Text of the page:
Sydney Clinton wears a #NeverAgain T-shirt as she speaks to demonstrators that marched down Noisette Boulevard towards Riverfront Park in North Charleston as part of the national March For Our Lives marches across the country hoping to make change against and stop gun violence on March 24, 2018. Andrew J. Whitaker/Staff

After they mobilized more than 1,200 people for a march against gun violence in response to a mass shooting at a Parkland, Fla., high school, the Charleston area teenagers went out for celebratory pizza.

Then they plotted their next move. 

They're only in high school, and a few aren't even old enough to vote. But the young activists behind the"March for Our Lives" demonstration at North Charleston's Riverfront Park last month aren't done yet.

Dissatisfied with sluggish progress — and outright resistance — for gun-law reform, they're taking a page from the Parkland shooting survivors' playbook, petitioning their lawmakers and signing their classmates up to vote. 

"If it was just a one and done deal, the lawmakers and politicians and legislators would have let it slide and waited for the movement to slow down," said 18-year-old Lauren Haselden, a senior at Academic Magnet High School. "We knew that we had to keep doing big things and getting people to show up and raise their voices."

Like many of her peers, Haselden was shaken by the news of the massacre at Parkland's Marjory Stoneman Douglas High. A 19-year-old gunman wielding an AR-15 had killed 17 students, teachers and coaches on Valentine's Day, the deadliest school shooting since the rampage at Sandy Hook Elementary in Newtown, Conn., six years earlier.

Haselden remembers sitting in her classroom one morning shortly after the shooting when a voice came over the intercom. It was the morning announcements. Still, she immediately "froze up," fearing the worst.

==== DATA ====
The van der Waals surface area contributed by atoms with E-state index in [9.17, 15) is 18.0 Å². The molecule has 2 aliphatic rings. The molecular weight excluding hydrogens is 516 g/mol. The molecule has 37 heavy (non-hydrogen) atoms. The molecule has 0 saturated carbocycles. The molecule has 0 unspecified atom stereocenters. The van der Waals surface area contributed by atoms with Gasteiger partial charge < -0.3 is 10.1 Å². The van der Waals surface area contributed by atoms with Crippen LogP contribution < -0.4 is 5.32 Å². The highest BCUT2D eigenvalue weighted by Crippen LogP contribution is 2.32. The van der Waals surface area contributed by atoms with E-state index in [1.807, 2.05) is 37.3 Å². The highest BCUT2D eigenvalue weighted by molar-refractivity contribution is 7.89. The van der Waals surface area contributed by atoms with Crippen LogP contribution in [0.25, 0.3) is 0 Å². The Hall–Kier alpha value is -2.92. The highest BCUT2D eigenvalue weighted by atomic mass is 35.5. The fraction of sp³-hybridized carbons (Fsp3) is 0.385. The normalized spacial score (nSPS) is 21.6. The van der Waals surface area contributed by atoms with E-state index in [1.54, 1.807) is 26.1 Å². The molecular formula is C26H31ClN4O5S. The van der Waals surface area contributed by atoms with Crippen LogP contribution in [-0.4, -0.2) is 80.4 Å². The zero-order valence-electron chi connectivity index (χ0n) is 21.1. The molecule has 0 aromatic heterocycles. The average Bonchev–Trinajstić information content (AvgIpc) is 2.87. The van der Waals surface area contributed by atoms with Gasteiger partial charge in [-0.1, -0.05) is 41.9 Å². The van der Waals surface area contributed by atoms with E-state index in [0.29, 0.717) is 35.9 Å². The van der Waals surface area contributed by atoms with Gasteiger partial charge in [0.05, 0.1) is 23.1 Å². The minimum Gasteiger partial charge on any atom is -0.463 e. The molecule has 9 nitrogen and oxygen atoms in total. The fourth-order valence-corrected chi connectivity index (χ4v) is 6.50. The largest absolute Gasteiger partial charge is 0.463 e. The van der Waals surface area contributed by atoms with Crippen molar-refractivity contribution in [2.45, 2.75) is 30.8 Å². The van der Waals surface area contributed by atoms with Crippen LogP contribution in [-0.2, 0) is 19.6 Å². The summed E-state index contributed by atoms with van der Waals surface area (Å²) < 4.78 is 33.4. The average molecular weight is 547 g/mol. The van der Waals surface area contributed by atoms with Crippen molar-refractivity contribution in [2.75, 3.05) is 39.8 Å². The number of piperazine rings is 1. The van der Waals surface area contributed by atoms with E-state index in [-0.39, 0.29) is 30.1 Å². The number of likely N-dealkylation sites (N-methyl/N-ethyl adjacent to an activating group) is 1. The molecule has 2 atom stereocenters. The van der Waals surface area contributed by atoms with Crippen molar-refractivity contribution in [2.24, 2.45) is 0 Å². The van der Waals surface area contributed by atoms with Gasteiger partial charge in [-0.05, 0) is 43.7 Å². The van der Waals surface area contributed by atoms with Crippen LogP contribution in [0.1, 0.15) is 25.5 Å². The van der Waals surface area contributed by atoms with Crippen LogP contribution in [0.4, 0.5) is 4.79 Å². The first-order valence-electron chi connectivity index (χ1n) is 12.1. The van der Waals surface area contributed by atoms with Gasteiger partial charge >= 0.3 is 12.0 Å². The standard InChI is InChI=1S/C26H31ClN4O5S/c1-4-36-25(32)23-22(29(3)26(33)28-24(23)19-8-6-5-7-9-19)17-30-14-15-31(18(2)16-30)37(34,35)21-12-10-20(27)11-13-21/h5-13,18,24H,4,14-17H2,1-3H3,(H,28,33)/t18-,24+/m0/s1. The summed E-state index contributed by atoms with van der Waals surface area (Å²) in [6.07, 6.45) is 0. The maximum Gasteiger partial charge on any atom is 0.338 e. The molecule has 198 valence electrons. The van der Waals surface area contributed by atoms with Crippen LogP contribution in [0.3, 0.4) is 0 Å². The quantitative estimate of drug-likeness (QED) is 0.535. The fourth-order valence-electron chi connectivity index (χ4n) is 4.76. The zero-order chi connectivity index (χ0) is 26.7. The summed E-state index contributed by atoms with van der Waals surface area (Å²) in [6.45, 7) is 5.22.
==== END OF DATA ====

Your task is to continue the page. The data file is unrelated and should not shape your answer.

"I just started thinking about how I have two little brothers that still have years left to go, and I don't want them to be afraid when they’re sitting in the classroom," she said. "It’s a place where they should feel safe."

Haselden joined forces with students from Ashley Ridge High, Fort Dorchester High and Palmetto Scholars Academy to organize the "March for Our Lives" sister march in North Charleston on March 24 in solidarity with the Parkland survivors spearheading a national movement for gun control.

They raised more than $11,000 on GoFundMe to pay for fliers, banners, water, permits, EMS and police, stage and PA rentals and security staff. The turnout, said Jacob Gamble, a senior at Ashley Ridge, was better than they expected. Volunteers even registered attendees to vote. 

"We knew we had to keep our foot on the gas," Gamble said. "It's easy to come out for one day and demand action and then go home and never do anything again."

Like the Parkland students who lobbied their own legislators for gun control, Gamble, Haselden and their march co-organizers now plan to head for the Statehouse at the invitation of state Sen. Marlon Kimpson, D-Charleston, to push for Senate Bill 516.

The measure, according to Kimpson, is the only gun control bill poised to pass at least one body of the General Assembly this year before the session ends.

Sponsored by Kimpson and Republican Sen. Greg Gregory of Lancaster, the bill would close the so-called "Charleston loophole" by extending the waiting period from three days to five for anyone seeking to buy a gun while undergoing a criminal background check. It would also require clerks of courts to speed up reporting of criminal case information to the state Law Enforcement Division.

"These kids are smart. They've studied the issue, and they’re committed to doing the work," Kimpson said. "They recognize that legislation is key or else it's just talk."

Gamble said he and other organizers also hope to arrange town halls on gun control with South Carolina U.S. Reps.  Republican Mark Sanford and Democrat Jim Clyburn, and the state's gubernatorial candidates. So far, Gamble said, Democratic candidate for governor Phil Noble has confirmed he would participate. 

"I wouldn't be doing this if I didn't think there was a possibility for change," said Gamble, who is working on setting up a voter registration booth at his school. "There's definitely evidence that we can create change that we want to see."

Sign up for our daily newsletter

Get the best of The Post and Courier, handpicked and delivered to your inbox every morning.

Reach Deanna Pan at 843-937-5764 and follower her on Twitter @DDpan. 

Deanna Pan is an enterprise reporter for The Post and Courier, where she writes about education and other issues. She grew up in the suburbs of Cincinnati and graduated with a degree in English from Ohio State University in 2012.